The top line in the Myer interim result today reflects the torrid conditions that retailers, particularly those exposed to fashion, experienced in the lead-up and aftermath of the critical Christmas period.
The bottom line reflects the increasing traction that the changes to Myer’s business model appear to be gaining.
The 5.3 per cent increase in earnings, to $62.8 million, reported today was a creditable outcome in an environment where the recent spate of retail collapses reflects the tough and intensely competitive environment. It isn’t helping the department and fashion store chain that big brand overseas retailers keep pouring into the market.
The intensity of the competition and soft demand was reflected in Myer’s sales numbers. Total sales fell 0.6 per cent to $1.8 billion, although they were 0.3 per cent up in a comparable stores basis.
The second quarter saw sales falling 1.3 per cent, or 0.5 per cent on a comparable stores basis. It appears that the early and fierce discounting in the lead up to Christmas had a pronounced, and negative, effect on the traditional Boxing Day sales numbers.
With Richard Umbers stepping up his plan to shrink selling space by closing stores and reducing store sizes, some impact on the top line could be expected. Myer’s experience, however, appears to conform to the sector’s experience.
Rival department store group, David Jones, whose first half-year ended on December 25, recently reported meagre 1.9 per cent earnings growth on sales that were down 0.5 per cent. It will be interesting to see what impact its post-Christmas sales experience had on its second-half numbers when it reports for the full year.
Beneath the headline numbers, Myer’s performance reflected the changes to its business model that Umbers introduced when the group embarked on its new five-year, customer-led and more localised strategy 18 months ago.
A key part of the strategy to sell what customers want to buy has been a shift away from the former emphasis on exclusive brands towards concessions. While that means sacrificing gross profit margin, it also lowers Myer’s own costs and increases its sales productivity.
The latest result conforms to what one would expect from the changes Umbers has made. The gross profit margin was down by 41 basis points to 38.3 per cent but the cost of doing business, as a proportion of sales, improved 77 basis points to 30.2 per cent. That latter ratio reflects a combination of the increasing proportion of concessions within the Myer mix and more conventional cost-reduction programs by Myer itself.
Encouraging for Myer, despite the sluggish second-quarter sales performance, inventories ended $5 million below the previous corresponding period’s, it improved its operating cash flows by $6 million, to $218 million, and it has net cash of $8 million in its balance sheet.
While sales in January and February were below its expectations, particularly in January, the group still expects its earnings before interest, tax, depreciation and amortisation (EBITDA) to grow faster than sales for the full year and net profit (before and after restructuring costs) to be greater than last financial year’s. In the half just ended EBITDA grew 2.7 per cent and the EBITDA margin widened 25 basis points to 8 per cent. It’s the first increase in that margin in five years.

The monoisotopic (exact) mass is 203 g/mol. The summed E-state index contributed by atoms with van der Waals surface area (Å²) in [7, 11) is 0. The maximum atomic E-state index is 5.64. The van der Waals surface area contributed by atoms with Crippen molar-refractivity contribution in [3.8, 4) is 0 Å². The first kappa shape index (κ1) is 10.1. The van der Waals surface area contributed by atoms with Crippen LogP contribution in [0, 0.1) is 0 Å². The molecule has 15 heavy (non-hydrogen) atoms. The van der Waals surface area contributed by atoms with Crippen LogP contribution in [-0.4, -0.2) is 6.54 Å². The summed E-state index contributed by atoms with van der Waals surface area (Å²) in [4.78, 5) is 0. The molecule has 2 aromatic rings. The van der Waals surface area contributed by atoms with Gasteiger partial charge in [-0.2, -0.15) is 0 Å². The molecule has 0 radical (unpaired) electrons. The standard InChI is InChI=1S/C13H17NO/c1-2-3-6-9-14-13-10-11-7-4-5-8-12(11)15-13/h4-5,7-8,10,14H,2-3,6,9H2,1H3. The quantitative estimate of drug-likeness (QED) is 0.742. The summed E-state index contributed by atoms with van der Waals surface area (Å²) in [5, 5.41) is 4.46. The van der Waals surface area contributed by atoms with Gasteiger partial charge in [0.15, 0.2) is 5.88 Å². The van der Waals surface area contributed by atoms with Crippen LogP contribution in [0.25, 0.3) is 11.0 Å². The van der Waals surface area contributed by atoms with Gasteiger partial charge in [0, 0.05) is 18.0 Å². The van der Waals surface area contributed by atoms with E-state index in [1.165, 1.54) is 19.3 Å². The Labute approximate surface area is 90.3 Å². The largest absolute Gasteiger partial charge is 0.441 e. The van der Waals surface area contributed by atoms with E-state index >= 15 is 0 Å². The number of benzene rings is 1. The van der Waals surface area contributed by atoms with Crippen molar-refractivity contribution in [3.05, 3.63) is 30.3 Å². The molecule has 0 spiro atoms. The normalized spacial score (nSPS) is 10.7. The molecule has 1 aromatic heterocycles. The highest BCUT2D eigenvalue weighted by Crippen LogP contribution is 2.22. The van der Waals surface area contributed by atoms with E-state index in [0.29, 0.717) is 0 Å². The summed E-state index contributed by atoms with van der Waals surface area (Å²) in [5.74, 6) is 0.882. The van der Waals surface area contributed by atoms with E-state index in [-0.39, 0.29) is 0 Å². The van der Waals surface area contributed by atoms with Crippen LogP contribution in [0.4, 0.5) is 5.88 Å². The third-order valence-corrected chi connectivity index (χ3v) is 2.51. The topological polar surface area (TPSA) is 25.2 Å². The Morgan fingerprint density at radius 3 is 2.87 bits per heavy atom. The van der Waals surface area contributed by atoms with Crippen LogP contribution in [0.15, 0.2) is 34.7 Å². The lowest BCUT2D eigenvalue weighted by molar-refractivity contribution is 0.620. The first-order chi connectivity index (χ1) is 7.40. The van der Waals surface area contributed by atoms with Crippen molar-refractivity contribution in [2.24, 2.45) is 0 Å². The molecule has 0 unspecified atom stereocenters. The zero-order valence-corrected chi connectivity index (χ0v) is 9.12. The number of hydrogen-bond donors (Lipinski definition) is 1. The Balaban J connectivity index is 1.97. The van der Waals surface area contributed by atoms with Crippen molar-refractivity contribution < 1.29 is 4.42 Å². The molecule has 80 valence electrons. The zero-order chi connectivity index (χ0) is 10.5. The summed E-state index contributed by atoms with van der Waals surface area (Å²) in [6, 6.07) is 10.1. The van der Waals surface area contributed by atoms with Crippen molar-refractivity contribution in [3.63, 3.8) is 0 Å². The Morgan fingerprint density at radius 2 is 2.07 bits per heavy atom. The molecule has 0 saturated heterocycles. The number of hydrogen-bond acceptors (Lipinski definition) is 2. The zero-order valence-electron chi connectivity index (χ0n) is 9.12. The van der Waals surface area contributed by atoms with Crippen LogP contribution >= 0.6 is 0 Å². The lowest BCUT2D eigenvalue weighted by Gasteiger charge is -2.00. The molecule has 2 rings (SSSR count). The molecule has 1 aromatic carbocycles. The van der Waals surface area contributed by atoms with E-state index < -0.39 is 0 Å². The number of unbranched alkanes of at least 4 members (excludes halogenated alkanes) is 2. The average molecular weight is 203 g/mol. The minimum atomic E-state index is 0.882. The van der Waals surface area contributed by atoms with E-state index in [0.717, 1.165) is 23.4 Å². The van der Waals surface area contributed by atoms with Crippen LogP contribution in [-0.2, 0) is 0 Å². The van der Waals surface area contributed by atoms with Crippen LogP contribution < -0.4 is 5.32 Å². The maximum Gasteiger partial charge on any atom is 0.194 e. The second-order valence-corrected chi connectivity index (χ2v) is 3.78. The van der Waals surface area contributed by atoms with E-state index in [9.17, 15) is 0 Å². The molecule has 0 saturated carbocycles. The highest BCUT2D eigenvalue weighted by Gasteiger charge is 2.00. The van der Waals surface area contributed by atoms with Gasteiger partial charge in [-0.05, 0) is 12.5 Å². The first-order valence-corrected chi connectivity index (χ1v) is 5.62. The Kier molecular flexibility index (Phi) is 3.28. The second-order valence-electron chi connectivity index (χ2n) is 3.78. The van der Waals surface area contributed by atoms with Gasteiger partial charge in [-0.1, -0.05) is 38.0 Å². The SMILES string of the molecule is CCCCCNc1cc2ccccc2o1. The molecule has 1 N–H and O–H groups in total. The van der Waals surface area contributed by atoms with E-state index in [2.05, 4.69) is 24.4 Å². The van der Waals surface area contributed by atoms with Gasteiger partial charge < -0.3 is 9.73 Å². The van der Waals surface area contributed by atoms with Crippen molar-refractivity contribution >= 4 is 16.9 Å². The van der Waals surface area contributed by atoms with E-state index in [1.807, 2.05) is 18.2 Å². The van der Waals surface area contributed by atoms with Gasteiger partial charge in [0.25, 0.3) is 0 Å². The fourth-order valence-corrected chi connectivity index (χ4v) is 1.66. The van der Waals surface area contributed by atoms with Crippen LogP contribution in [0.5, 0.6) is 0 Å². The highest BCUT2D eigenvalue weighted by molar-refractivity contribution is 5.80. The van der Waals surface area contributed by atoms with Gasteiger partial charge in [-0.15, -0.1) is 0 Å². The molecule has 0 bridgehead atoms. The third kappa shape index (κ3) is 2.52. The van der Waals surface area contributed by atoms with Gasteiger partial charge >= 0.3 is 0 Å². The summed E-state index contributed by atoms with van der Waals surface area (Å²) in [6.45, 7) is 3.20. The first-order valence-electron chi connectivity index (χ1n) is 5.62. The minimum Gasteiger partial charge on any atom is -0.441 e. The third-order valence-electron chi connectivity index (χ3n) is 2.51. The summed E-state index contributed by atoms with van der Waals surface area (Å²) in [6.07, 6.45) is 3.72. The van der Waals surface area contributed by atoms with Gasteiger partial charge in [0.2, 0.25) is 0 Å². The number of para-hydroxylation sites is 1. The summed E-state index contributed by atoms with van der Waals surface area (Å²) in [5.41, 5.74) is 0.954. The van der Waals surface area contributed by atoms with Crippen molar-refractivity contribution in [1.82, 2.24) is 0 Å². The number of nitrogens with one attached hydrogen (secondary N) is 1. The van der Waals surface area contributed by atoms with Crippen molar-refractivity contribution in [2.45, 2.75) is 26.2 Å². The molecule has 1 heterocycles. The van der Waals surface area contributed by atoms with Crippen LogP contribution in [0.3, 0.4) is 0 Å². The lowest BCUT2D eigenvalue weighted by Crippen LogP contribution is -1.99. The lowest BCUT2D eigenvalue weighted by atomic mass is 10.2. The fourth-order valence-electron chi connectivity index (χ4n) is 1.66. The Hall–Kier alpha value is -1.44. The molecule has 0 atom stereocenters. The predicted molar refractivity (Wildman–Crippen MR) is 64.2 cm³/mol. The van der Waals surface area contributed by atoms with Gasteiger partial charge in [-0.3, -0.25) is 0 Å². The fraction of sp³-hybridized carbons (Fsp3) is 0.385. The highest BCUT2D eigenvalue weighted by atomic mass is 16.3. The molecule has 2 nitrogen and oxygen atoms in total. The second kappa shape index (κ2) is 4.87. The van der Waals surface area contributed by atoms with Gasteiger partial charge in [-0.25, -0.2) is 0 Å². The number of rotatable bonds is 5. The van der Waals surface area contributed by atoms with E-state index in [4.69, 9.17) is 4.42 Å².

There is still some finetuning for Umbers to do. Within the overall sales, concession sales were up 24.7 per cent but Myer exclusive brands sales, which carry higher gross margins, were down 11.6 per cent and national brand sales were down 4.1 per cent. That, and the impact of a weaker Australian dollar on products sourced overseas, explains the extent of the decline in gross margin.
Myer says the rate of decline in the margin is slowing and is focusing on improving its sourcing and distribution costs, reducing markdowns and on sales productivity. It’s also focused on further reducing costs and exiting unproductive space.
Umbers would be encouraged by the growth in the group’s omni-channel platform, where sales grew 48 per cent and profit is still growing faster than sales, and by the customer reception of its Warringah store in NSW, which is the first of its stores to incorporate the full range of “new Myer’’ in-store experiences. Myer says sales per square metre increased 38 per cent relative to the last year, 2013-14, when the store traded without disruption.
The strategy the group is pursuing is a five-year strategy, with some of the initiatives Umbers and his team have been pursuing yet to surface. Myer is about to introduce a new workforce management system, freeing up its back office staff, its developing a new merchandise planning system and the store rationalisation program is accelerating.
Thus the strategy remains a work in progress, less than halfway through its schedule. That the trends in Myer’s numbers do reflect the changes envisaged when it embarked on the strategy is reassuring. It says that in a difficult external environment the business is changing in line with the strategy and that the executive team is executing well.
They can’t do much about consumer spending, or the invasion of the foreign retailers, but they do appear to be in control of the things that they can control and the latest result does tend to suggest that the team can deliver earnings growth, even if the top line is under pressure.